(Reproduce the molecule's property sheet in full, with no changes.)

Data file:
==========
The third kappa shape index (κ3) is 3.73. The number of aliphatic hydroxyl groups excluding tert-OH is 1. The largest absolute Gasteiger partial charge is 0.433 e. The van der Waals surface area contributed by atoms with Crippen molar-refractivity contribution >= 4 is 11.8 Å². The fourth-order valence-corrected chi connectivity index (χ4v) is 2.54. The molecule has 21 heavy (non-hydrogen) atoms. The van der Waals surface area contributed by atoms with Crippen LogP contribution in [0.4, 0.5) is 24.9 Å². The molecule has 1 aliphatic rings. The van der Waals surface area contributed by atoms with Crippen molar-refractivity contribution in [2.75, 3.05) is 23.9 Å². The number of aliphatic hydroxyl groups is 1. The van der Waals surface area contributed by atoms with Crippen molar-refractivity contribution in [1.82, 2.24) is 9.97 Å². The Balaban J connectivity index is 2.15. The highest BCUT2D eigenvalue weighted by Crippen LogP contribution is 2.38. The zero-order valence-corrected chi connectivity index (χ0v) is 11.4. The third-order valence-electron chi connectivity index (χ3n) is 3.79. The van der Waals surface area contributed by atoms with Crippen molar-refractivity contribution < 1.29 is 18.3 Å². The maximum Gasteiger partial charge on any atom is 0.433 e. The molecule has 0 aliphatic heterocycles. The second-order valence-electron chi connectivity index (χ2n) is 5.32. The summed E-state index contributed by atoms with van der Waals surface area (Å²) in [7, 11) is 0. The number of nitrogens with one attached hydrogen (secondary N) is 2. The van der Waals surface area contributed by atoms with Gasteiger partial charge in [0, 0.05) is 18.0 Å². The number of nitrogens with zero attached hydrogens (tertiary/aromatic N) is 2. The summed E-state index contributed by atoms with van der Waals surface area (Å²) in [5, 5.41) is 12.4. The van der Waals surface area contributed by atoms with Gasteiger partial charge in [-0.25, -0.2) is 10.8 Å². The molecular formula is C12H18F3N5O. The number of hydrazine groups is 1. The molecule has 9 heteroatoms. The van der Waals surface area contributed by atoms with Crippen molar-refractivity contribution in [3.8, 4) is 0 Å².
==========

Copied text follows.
The third kappa shape index (κ3) is 3.73. The number of aliphatic hydroxyl groups excluding tert-OH is 1. The largest absolute Gasteiger partial charge is 0.433 e. The van der Waals surface area contributed by atoms with Crippen molar-refractivity contribution >= 4 is 11.8 Å². The fourth-order valence-corrected chi connectivity index (χ4v) is 2.54. The molecule has 21 heavy (non-hydrogen) atoms. The van der Waals surface area contributed by atoms with Crippen LogP contribution in [0.4, 0.5) is 24.9 Å². The molecule has 1 aliphatic rings. The van der Waals surface area contributed by atoms with Crippen molar-refractivity contribution in [2.75, 3.05) is 23.9 Å². The number of aliphatic hydroxyl groups is 1. The van der Waals surface area contributed by atoms with Crippen molar-refractivity contribution in [1.82, 2.24) is 9.97 Å². The Balaban J connectivity index is 2.15. The highest BCUT2D eigenvalue weighted by Crippen LogP contribution is 2.38. The zero-order valence-corrected chi connectivity index (χ0v) is 11.4. The third-order valence-electron chi connectivity index (χ3n) is 3.79. The van der Waals surface area contributed by atoms with Crippen molar-refractivity contribution < 1.29 is 18.3 Å². The maximum Gasteiger partial charge on any atom is 0.433 e. The molecule has 0 aliphatic heterocycles. The second-order valence-electron chi connectivity index (χ2n) is 5.32. The summed E-state index contributed by atoms with van der Waals surface area (Å²) in [7, 11) is 0. The number of nitrogens with one attached hydrogen (secondary N) is 2. The van der Waals surface area contributed by atoms with Gasteiger partial charge in [0, 0.05) is 18.0 Å². The number of nitrogens with zero attached hydrogens (tertiary/aromatic N) is 2. The summed E-state index contributed by atoms with van der Waals surface area (Å²) in [5, 5.41) is 12.4. The van der Waals surface area contributed by atoms with Gasteiger partial charge in [-0.25, -0.2) is 10.8 Å². The molecular formula is C12H18F3N5O. The number of hydrazine groups is 1. The molecule has 9 heteroatoms. The van der Waals surface area contributed by atoms with Crippen molar-refractivity contribution in [3.8, 4) is 0 Å².